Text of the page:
The Disintegration of Rural China

Joe Zhang, the author of “Party Man, Company Man: Is China’s State Capitalism Doomed?” and a former manager at the People’s Bank of China, discusses the breakdown of traditional social norms in rural China and how government intervention can provide the needed resources to reverse this trend. From The New York Times:

China’s traditional social fabric has become shredded — and the disintegration is most obvious in the countryside, where families are falling apart, crime is soaring and the environment is killing people. Many villagers who were happy to have the state retreat from their private lives in recent decades are now crying for government intervention. Something has to be done to rebuild China’s languishing village life.

[…] The state of my family’s home village of Jingmen, Hubei Province, is common across China. Its roads are no longer usable as they have not been maintained for over a decade. The community buildings have been torn down; the last time I was there I only saw dust and broken tiles all around.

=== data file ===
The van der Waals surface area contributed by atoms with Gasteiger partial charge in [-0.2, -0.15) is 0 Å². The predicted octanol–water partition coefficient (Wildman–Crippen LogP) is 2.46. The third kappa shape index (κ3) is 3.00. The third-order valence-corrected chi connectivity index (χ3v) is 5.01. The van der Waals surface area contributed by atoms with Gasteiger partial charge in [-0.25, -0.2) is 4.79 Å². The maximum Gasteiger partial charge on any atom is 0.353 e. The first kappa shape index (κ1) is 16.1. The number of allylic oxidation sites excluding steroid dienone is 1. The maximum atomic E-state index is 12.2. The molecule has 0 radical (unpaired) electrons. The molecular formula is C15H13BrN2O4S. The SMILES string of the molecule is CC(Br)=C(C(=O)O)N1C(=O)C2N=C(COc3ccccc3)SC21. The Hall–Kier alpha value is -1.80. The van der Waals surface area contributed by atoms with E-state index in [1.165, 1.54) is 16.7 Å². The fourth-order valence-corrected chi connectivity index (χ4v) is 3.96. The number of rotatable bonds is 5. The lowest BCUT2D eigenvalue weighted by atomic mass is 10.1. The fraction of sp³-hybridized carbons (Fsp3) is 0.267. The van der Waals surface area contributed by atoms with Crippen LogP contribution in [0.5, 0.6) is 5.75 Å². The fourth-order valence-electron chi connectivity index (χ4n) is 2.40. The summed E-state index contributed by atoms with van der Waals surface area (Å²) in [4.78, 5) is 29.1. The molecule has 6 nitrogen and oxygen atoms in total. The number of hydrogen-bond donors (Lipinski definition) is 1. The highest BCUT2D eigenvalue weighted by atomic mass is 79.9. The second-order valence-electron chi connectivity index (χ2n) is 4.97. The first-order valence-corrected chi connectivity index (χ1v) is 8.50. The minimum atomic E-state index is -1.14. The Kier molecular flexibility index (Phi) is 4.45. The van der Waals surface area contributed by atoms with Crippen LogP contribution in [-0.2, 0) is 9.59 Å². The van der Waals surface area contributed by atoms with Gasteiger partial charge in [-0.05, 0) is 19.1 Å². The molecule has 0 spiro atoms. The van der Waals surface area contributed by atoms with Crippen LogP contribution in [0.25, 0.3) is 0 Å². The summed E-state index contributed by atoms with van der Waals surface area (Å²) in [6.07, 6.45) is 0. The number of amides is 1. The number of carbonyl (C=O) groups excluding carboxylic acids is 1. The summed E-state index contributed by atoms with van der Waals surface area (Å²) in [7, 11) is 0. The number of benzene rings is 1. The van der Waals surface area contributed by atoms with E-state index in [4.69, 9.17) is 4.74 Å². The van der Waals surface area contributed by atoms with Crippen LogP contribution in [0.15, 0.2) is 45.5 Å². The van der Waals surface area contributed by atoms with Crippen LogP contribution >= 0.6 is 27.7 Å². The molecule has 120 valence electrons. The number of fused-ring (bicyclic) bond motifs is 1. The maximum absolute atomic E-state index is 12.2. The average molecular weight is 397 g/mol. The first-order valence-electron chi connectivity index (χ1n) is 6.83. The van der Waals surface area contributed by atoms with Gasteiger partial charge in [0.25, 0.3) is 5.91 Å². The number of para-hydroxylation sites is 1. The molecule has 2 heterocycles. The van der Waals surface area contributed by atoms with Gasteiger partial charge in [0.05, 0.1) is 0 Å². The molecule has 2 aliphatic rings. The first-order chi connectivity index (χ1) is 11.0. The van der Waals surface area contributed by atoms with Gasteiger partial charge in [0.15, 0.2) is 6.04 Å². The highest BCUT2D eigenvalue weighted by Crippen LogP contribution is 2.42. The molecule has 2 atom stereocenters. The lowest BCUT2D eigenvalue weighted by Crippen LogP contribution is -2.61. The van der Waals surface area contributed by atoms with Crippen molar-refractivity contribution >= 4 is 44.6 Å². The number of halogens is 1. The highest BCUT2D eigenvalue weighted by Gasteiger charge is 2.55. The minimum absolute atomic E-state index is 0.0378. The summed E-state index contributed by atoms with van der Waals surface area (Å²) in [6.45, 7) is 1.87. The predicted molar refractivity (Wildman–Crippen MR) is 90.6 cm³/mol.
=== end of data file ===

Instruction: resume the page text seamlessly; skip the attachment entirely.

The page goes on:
Rural families are suffering. The suicide rate in the countryside is three times as high as in the cities, according to reports from 2011. My uncle, who had been living in a makeshift shack after his grown children kicked him out of their house, hanged himself four years ago, never having recovered from the death of his wife two years earlier.

[…] Beijing’s effort to decentralize the country’s governance over the past few decades has played a major role in this . The elections of village heads are often rigged and corruption is rampant. The retreat of the state has left a dangerous power vacuum, and many villagers have been left to fend for themselves. There is a lot of talk of mafia-like groups wielding power behind the scenes.

[…] While the government is still obsessed with economic growth rates, the country’s inequality and a damaged environment — especially in the villages — are much bigger challenges. Whatever libertarians say about the undesirable consequences of the state, many rural Chinese, particularly the poor like my relatives and fellow villagers, want more government intervention. Farmers are forming petition groups in various places, demanding the government intervene in land disputes, pollution and election fraud. [Source]

Read more about rural China, via CDT.